Gyms and fitness studios are progressively reopening in Phase 2… but they won’t look and feel the same. The question then is, should we wait it out or join the crowd?
This is not given unconditionally, though restrictions have been eased to allow for group fitness activities to resume. An advisory by Sport Singapore covers a slew of measures related to all sports and physical activities in consultation with industry players, and all private operators are to adhere to it.
With nearly three months of pent-up energy from members, coupled with significantly reduced capacity, gyms, fitness studios and other facilities may be overwhelmed with demand.
Slots at major gyms and fitness studios such as Pure Group and Yoga Movement are almost fully booked the moment they are opened, especially for classes by popular instructors. It’s back to the fastest fingers game, except that now, the pie has shrunk.
Cassandra Lau, co-owner of Actualize CrossFit, is psyched to get back in action, but she’s approaching with caution. “We are facing a high volume of members rushing to join the classes. To this end, we have limited each member’s booking to a maximum of three classes a week. We are also continuing with online classes for those who prefer to work out from home,” says Cassandra.
As you start packing your gym bag, be prepared for a new ball game. The preventive measures put in place will change the nature of your usual workout – making it less enjoyable or even (horrors!) rendering it not worth pursuing at this point until measures are relaxed.
And let’s not forget, the safety concerns of sweating buckets in an enclosed area with strangers – and possibly sharing equipment with them – are still there.
Before you decide whether to join the (hopefully controlled) crowd or wait it out, let’s take a look at the main measures and what they mean for us, in terms of enjoyment and safety.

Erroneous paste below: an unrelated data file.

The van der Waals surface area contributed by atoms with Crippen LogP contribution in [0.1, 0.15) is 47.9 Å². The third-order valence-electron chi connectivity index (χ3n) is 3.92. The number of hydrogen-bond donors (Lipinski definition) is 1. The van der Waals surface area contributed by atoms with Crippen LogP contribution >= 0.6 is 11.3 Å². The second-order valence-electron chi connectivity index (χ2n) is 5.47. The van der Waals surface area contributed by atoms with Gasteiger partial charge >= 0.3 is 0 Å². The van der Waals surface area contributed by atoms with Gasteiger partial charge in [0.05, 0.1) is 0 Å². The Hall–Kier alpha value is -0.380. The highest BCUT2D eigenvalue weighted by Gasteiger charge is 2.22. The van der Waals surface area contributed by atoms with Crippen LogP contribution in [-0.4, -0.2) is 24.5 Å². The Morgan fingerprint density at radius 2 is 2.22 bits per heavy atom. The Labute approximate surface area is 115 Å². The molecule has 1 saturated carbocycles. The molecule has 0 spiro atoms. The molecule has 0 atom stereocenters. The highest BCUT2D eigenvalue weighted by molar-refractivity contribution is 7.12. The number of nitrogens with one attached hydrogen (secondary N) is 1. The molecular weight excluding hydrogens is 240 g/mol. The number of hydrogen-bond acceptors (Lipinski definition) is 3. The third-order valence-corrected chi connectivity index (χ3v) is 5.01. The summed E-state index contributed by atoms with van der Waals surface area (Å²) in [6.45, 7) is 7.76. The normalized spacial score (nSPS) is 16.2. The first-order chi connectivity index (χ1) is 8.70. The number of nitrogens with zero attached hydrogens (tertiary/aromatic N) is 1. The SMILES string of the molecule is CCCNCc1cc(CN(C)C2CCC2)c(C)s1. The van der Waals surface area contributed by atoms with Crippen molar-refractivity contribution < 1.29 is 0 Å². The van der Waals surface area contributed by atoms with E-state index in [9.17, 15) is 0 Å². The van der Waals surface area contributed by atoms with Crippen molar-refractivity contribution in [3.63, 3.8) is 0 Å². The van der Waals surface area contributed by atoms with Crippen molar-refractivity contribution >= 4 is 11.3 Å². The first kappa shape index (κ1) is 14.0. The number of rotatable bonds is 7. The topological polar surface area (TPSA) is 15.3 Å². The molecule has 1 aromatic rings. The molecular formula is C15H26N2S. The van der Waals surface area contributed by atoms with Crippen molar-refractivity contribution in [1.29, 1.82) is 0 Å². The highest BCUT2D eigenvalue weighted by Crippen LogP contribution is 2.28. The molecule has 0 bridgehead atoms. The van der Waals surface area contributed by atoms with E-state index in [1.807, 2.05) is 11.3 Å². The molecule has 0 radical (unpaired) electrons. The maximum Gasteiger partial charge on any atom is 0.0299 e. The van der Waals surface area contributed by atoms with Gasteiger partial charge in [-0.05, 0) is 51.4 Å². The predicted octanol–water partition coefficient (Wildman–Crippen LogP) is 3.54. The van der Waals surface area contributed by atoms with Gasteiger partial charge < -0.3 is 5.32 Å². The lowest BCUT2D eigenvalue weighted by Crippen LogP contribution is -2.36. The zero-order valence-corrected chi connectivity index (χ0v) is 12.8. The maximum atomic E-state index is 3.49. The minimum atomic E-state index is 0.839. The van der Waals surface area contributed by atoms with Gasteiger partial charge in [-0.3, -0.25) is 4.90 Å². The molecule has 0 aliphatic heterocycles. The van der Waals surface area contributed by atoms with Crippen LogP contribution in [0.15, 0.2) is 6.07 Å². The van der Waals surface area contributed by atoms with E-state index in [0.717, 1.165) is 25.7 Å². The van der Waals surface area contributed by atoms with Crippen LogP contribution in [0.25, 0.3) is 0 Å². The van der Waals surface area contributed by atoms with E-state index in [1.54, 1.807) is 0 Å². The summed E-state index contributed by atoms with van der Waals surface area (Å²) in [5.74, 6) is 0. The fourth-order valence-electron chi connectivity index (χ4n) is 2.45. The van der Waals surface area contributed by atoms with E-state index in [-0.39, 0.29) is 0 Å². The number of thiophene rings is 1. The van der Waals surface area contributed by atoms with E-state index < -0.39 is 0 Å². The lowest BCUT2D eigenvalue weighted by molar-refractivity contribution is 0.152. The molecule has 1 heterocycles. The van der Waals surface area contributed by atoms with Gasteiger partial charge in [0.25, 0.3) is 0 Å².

1. Mask up at all times; except during strenuous activities
Masks are to be worn by all staff and members except in the practice room for all yoga studios. When removed, masks are to be placed in a ziploc bag or an envelope, and safely put away. Some studios provide separate dustbins for masks to be disposed of. At Yoga Movement, members may request for an envelope at the front counter to store their used masks.
Due to the relatively low movement nature of yoga as well as the fact that each person is largely kept to their mat throughout the exercise, there are less concerns about coming in contact with the bodily fluids of others. Moreover, mats are now staggered and more spaced out than before, to accommodate the advisory of ensuring 10 sq m per individual.
However, this is not the case for workouts such as CrossFit, HIIT and rock climbing, where high movements as well as intensities are expected.
At CrossFit and HIIT gyms, members may remove their masks during strenuous workouts. However, the word “strenuous” is subjective. What is strenuous for an untrained beginner may not be so for a regular participant.
This leads us to another point of contention. How is enforcement done across the various gyms and studios? Places that are lax in enforcement may enjoy higher traffic by people who detest having their masks on. Keep in mind though, that this comes at the risk of a higher chance of contracting the virus.
Climbing gyms with handholds mostly made of plastic resins, which allows the virus to survive for a longer period of time – up to 72 hours compared to wooden or metallic surfaces – have the added risk of transmission through surfaces. As such, some climbing gyms have announced a blanket rule of having masks on even when members climb. Considering that members have been out of action for more than two months, and that fitness levels would have declined, gyms are advising them to start small and simple instead of going for difficult or challenging routes, to avoid overexerting themselves and risking injuries.
2. Safe distance of 2m or more